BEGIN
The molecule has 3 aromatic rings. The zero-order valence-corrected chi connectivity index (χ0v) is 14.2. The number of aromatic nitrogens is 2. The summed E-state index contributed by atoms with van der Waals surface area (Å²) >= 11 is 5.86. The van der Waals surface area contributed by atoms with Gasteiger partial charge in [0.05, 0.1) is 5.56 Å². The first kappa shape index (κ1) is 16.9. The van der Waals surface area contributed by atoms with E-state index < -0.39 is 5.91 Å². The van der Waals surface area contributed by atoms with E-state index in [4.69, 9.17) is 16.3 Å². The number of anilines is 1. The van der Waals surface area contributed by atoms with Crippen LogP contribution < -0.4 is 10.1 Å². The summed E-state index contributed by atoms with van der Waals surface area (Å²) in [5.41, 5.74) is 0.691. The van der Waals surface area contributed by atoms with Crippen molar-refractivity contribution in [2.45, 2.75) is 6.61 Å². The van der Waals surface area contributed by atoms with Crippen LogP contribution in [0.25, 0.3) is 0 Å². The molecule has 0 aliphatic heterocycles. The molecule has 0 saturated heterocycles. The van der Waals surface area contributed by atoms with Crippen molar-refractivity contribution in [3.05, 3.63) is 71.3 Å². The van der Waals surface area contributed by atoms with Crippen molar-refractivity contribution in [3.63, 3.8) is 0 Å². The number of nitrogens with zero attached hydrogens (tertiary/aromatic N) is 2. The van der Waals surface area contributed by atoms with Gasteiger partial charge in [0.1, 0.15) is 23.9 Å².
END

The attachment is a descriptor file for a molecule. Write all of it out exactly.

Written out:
The molecule has 3 aromatic rings. The zero-order valence-corrected chi connectivity index (χ0v) is 14.2. The number of aromatic nitrogens is 2. The summed E-state index contributed by atoms with van der Waals surface area (Å²) >= 11 is 5.86. The van der Waals surface area contributed by atoms with Gasteiger partial charge in [0.05, 0.1) is 5.56 Å². The first kappa shape index (κ1) is 16.9. The van der Waals surface area contributed by atoms with E-state index < -0.39 is 5.91 Å². The van der Waals surface area contributed by atoms with E-state index in [4.69, 9.17) is 16.3 Å². The number of anilines is 1. The van der Waals surface area contributed by atoms with Crippen LogP contribution < -0.4 is 10.1 Å². The summed E-state index contributed by atoms with van der Waals surface area (Å²) in [5.41, 5.74) is 0.691. The van der Waals surface area contributed by atoms with Crippen molar-refractivity contribution in [2.45, 2.75) is 6.61 Å². The van der Waals surface area contributed by atoms with Crippen LogP contribution in [0.25, 0.3) is 0 Å². The molecule has 0 aliphatic heterocycles. The molecule has 0 saturated heterocycles. The van der Waals surface area contributed by atoms with Crippen molar-refractivity contribution in [3.05, 3.63) is 71.3 Å². The van der Waals surface area contributed by atoms with Crippen molar-refractivity contribution in [3.63, 3.8) is 0 Å². The number of nitrogens with zero attached hydrogens (tertiary/aromatic N) is 2. The van der Waals surface area contributed by atoms with Gasteiger partial charge in [0.1, 0.15) is 23.9 Å².